Hurricane Lee, which became the season’s first Category 5 storm Thursday night, had weakened to a Category 2 storm by Saturday as it continued to churn its way west through the warm waters of the Atlantic, the National Hurricane Center said.
Despite weakening, the hurricane center warned that Lee was “expected to grow in size over the next few days.”
“Dangerous surf and rip currents are expected to begin along most of the U.S. East Coast” starting on Sunday and then “worsen through the week,” the hurricane center added.
The center also said that the storm could experience “gradual restrengthing during the next couple of days.”
As of 11 p.m. EDT on Saturday, Lee had maximum sustained winds of 110 mph, down significantly from the 150 mph winds it reached on Friday. Its center was about 285 miles northeast of the northern Leeward Islands, and it was traveling west-northwest at 9 mph over the Atlantic. The Leewards are a group of islands where the Caribbean Sea meets the western Atlantic Ocean.
Large ocean swells generated by Lee were affecting the Lesser Antilles Saturday, and would reach the U.S. and British Virgin Islands, Puerto Rico, the Bahamas, Bermuda, the Turks and Caicos Islands and Hispaniola throughout the weekend, the hurricane center said.
“These swells are likely to cause life-threatening surf and rip current conditions,” but Lee’s center is forecast to pass “well to the north” of those islands, the agency said.
The long-term track for Lee remains unclear as meteorologists continue monitoring the storm for signs it could shift over the open ocean and turn more toward the U.S. coast, with questions circulating about the path it could take.
CBS News senior weather and climate producer David Parkinson said Friday that the chances of Lee hitting land were below 2% from New Jersey on south; below 10% for Long Island, Connecticut, Rhode Island and Massachusetts; and below 20% for northern New England, adding that forecasters will have a much clearer picture of Lee’s likely path by the middle of next week.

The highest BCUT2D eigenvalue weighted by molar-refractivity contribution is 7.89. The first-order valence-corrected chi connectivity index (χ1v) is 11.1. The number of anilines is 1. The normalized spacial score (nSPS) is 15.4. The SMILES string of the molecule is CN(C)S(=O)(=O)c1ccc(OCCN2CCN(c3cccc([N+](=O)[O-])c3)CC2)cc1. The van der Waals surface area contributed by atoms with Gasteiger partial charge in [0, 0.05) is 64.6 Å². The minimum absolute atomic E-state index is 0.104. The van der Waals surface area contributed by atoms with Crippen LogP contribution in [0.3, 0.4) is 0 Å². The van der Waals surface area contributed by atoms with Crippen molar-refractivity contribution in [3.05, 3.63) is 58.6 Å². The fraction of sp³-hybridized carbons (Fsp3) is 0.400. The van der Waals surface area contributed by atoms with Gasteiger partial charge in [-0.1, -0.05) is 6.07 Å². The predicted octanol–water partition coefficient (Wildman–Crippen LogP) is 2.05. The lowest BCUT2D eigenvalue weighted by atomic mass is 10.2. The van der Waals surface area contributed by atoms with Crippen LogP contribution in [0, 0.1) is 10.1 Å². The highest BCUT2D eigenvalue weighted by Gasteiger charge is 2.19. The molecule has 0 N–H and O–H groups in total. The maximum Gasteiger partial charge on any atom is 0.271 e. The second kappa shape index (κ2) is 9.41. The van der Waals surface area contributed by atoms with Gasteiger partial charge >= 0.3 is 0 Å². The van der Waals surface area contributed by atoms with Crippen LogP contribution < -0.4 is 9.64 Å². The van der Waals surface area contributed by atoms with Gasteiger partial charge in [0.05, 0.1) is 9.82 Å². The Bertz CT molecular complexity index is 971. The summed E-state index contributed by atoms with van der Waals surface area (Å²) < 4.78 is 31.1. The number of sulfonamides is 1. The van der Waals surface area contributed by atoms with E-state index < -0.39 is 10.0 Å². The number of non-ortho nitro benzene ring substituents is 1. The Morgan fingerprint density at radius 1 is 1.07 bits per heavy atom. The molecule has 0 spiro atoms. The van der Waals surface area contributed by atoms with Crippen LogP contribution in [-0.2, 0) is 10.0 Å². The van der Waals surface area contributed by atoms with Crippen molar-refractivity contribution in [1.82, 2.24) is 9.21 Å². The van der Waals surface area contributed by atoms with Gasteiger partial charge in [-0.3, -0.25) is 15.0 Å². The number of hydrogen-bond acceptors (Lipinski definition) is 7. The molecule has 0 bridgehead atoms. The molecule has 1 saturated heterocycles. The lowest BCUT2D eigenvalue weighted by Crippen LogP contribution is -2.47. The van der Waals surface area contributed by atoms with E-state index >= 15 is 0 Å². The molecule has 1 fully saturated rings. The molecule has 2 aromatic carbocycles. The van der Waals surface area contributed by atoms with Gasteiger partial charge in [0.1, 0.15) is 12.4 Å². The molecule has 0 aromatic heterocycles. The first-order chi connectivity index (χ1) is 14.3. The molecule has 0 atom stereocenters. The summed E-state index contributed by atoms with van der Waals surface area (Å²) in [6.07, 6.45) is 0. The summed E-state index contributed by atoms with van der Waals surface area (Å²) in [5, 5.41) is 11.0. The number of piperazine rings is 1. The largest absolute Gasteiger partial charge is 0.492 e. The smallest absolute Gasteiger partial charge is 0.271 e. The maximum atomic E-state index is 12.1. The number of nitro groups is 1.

Parkinson laid out a few possible scenarios for Lee. One would involve a cold front coming off the East Coast that could trap Lee and push it north against the coastline, bringing potentially stormy weather to areas along the coast.
However, if no cold front forms, Parkinson explained, Lee would then potentially stay out at sea for a longer period until it reaches Newfoundland and Labrador in Canada. By that point, it may be significantly weakened.
Chris Warren, meteorologist for The Weather Channel, also said Friday that a jet stream that is currently dipping south could help determine whether Lee goes “well away from land, or much closer.”
Warren added that “regardless” of Lee’s path, it will still bring “large waves and dangerous rip currents up and down the East Coast.”
As meteorologists predicted, Lee gained strength quickly. Early Wednesday, Lee was a tropical storm with sustained winds of 65 mph — but grew within hours into a Category 1 hurricane on the Saffir-Simpson scale when it reached maximum sustained wind speeds of 74 mph. The following day it exploded from Category 2 to Category 4 and then all the way to Category 5, meaning sustained wind speeds of 157 mph or higher.
Meteorologists consider storms that fall within Categories 3, 4, or 5 to be “major” hurricanes, due to their potential to cause “significant loss of life and damage,” the National Hurricane Center says, warning that “catastrophic damage will occur” from a Category 4 or 5 making landfall.
Officials have not yet issued any storm or hurricane watches or warnings for places that could be in Lee’s path.
Lee’s emergence comes just days after Hurricane Idalia left a path of destruction across the Southeast.
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That storm made landfall in Florida, where it razed homes and downed power poles. It then headed northeast, slamming Georgia, flooding many of South Carolina’s beachfronts and sending seawater into the streets of downtown Charleston. In North Carolina, it poured more than 9 inches of rain on Whiteville, flooding downtown buildings.
Idalia claimed at least two lives, one in Florida and the other in Georgia.
Idalia’s impact from damage and lost economic activity is expected to be in the $12 to $20 billion range, according to Moody’s Analytics.